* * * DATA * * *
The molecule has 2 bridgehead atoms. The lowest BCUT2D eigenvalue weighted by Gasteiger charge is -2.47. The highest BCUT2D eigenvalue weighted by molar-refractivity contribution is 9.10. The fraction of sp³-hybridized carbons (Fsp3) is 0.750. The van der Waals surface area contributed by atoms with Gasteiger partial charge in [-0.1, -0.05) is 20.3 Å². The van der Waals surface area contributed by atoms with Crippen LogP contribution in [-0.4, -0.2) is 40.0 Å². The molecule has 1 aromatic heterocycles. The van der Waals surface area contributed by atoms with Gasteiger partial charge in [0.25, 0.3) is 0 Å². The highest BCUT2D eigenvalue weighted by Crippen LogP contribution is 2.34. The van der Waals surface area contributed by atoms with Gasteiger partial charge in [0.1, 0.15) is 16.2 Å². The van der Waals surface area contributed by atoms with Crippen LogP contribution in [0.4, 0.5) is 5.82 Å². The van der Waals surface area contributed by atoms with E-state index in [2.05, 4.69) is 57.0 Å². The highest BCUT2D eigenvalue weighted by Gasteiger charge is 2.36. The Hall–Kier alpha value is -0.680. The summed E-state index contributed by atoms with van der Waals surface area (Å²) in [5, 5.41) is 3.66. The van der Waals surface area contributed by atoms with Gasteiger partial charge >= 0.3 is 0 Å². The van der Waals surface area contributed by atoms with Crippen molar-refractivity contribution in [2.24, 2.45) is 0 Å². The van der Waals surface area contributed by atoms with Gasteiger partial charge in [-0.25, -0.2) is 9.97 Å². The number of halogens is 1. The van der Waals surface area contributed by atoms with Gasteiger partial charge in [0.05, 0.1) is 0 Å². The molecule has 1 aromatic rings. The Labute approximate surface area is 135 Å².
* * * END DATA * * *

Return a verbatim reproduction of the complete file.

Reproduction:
The molecule has 2 bridgehead atoms. The lowest BCUT2D eigenvalue weighted by Gasteiger charge is -2.47. The highest BCUT2D eigenvalue weighted by molar-refractivity contribution is 9.10. The fraction of sp³-hybridized carbons (Fsp3) is 0.750. The van der Waals surface area contributed by atoms with Gasteiger partial charge in [-0.1, -0.05) is 20.3 Å². The van der Waals surface area contributed by atoms with Crippen LogP contribution in [-0.4, -0.2) is 40.0 Å². The molecule has 1 aromatic heterocycles. The van der Waals surface area contributed by atoms with Gasteiger partial charge in [0.25, 0.3) is 0 Å². The highest BCUT2D eigenvalue weighted by Crippen LogP contribution is 2.34. The van der Waals surface area contributed by atoms with Gasteiger partial charge in [0.1, 0.15) is 16.2 Å². The van der Waals surface area contributed by atoms with Crippen LogP contribution in [0.4, 0.5) is 5.82 Å². The van der Waals surface area contributed by atoms with E-state index in [2.05, 4.69) is 57.0 Å². The highest BCUT2D eigenvalue weighted by Gasteiger charge is 2.36. The Hall–Kier alpha value is -0.680. The summed E-state index contributed by atoms with van der Waals surface area (Å²) in [5, 5.41) is 3.66. The van der Waals surface area contributed by atoms with Gasteiger partial charge >= 0.3 is 0 Å². The van der Waals surface area contributed by atoms with Crippen molar-refractivity contribution in [2.24, 2.45) is 0 Å². The van der Waals surface area contributed by atoms with Gasteiger partial charge in [-0.25, -0.2) is 9.97 Å². The number of halogens is 1. The van der Waals surface area contributed by atoms with Gasteiger partial charge in [0.05, 0.1) is 0 Å². The molecule has 1 aromatic rings. The Labute approximate surface area is 135 Å².